What Trump will do next is debatable, but it’s clear that Obama has put him in a tough position. Re-establishing the policy is in direct contradiction to his hardline stance on immigration, and as The Economist points out, it makes it harder for Trump to undo the progress the United States has made with Cuba without angering his base of supporters.

It’s unknown how many Cubans were making their way to the United States when “wet foot, dry foot” ended, but as many as 500 awaited documentation in southern Mexico, so they could continue their journey. Now, their final destination is less obvious. Some believe that returning to Cuba is not an option. 33-year-old Ernesto Vázquez arrived to Nuevo Laredo one day too late. He flew into Guyana and then traveled through Brazil, Panama, Central America, and into Mexico. Now, he fears retribution if he’s sent back to Cuba. He believes that the government will make it difficult to reintegrate and that they’d view him as a gusano, a derogatory term reserved for Cubans who have fled. His girlfriend, Lilian, agrees. “Once you leave, and you return as a deportee, they treat you as if you were their enemy,” Lilian told the Huffington Post.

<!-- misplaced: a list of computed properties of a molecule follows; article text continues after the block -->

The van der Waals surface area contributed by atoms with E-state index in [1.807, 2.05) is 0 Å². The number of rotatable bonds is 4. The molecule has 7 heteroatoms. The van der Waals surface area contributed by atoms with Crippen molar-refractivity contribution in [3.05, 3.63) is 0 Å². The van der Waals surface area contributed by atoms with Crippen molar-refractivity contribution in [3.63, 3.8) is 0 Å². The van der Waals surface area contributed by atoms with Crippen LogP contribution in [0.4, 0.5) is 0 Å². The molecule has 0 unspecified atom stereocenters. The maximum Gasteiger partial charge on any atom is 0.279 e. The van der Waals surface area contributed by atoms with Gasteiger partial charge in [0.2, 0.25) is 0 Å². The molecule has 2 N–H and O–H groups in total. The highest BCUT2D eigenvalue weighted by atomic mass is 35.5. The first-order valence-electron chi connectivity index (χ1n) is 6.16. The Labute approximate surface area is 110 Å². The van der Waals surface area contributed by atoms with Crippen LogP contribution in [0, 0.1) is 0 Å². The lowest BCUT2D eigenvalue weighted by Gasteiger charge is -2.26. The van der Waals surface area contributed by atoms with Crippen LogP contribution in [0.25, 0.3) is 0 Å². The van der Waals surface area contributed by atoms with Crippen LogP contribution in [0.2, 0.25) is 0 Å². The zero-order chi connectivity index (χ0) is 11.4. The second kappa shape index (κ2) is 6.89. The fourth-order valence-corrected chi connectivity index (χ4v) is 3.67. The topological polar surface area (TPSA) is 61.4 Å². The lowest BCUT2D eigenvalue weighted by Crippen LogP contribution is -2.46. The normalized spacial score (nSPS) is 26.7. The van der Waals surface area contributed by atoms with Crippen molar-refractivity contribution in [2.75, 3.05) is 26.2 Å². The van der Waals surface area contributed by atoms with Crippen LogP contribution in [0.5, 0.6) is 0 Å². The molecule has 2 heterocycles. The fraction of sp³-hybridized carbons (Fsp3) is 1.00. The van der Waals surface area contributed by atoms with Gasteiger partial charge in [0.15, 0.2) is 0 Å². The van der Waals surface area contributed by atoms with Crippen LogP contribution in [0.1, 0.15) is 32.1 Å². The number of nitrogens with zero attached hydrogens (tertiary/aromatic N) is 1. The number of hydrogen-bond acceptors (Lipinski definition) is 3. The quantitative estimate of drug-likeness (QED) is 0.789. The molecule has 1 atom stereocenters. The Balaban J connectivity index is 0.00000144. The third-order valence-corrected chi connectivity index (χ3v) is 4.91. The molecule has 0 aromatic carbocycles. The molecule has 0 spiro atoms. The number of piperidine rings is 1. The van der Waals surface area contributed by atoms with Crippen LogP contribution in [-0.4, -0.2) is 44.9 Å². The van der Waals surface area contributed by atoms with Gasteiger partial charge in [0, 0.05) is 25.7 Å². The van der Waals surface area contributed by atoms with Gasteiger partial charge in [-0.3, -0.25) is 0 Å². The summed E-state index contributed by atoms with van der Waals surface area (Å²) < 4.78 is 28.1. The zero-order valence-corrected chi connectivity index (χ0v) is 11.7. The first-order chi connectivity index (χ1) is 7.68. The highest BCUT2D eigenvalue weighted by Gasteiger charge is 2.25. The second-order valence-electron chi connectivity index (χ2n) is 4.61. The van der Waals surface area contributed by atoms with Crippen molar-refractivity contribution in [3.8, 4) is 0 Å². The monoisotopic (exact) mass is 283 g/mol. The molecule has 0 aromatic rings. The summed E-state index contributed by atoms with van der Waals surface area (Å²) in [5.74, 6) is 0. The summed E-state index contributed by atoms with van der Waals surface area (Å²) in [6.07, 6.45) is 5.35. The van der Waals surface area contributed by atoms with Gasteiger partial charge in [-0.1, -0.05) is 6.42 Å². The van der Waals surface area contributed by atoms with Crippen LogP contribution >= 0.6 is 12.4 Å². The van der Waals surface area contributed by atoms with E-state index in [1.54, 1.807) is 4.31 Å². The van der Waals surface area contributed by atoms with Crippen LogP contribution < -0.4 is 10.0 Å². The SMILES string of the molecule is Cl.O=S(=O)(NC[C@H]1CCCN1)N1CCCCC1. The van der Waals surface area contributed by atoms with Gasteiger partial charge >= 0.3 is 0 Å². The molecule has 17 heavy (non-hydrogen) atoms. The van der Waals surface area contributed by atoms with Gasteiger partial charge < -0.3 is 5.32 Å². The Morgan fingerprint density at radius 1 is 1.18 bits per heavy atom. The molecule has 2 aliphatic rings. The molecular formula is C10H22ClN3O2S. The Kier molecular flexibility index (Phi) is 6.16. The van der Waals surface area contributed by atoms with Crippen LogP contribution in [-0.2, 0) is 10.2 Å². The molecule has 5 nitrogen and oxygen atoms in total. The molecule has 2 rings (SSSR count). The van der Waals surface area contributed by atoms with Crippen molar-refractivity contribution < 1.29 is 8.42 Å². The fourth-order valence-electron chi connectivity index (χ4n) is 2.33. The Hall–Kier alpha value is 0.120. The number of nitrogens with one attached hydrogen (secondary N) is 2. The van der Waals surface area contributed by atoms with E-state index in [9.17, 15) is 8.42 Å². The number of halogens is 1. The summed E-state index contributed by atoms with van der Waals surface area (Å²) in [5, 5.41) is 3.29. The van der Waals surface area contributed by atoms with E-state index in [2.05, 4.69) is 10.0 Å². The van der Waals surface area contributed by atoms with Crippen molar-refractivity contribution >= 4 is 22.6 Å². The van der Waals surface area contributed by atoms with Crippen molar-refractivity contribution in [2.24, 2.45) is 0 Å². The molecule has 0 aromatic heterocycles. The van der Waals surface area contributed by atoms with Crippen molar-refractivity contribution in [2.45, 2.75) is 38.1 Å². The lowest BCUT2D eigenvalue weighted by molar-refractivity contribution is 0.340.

Florida International University Professor Michael Bustamante, who studies Cuba, said that while it’s true that the government has demonized returning Cubans in the past, he doesn’t believe that will continue to happen. According to the White House, the the end of “wet foot, dry foot” came at the very tail end of Obama’s Administration because it took this long for Cuba to agree to accept deportees from the US.

People have varied thoughts, just as they do with immigration in general, on the end of this rule. Some believe that “wet foot, dry foot” is outdated, because those coming from Cuba today seek economic refuge, not a safe haven. Others feel that this now puts Cubans and the rest of Latin American immigrants on an even playing field. And still others aren’t celebrating the end of “wet foot, dry foot” because it puts everyone further from being able to enjoy similar protections afforded to Cuban immigrants for decades.

As Cuban immigrants find themselves under new circumstances for the first time in half a century, people like Dayani Lozano are finding ways to help. Last week she launched a GoFundMe campaign to help Cubans stuck in transit between Cuba and the United States. “We are raising funds to transport the [clothing] and food that we gathered to the Cuban people stranded [at] the US borders,” the page reads. “We are receiving lots of donations. They have no shelter, no food, no bedding, no clothes, no soap, no [medicine.] They money that we gather will pay shipping expenses.” So far, the campaign has raised nearly $7,000. To contribute, visit the GoFundMe page.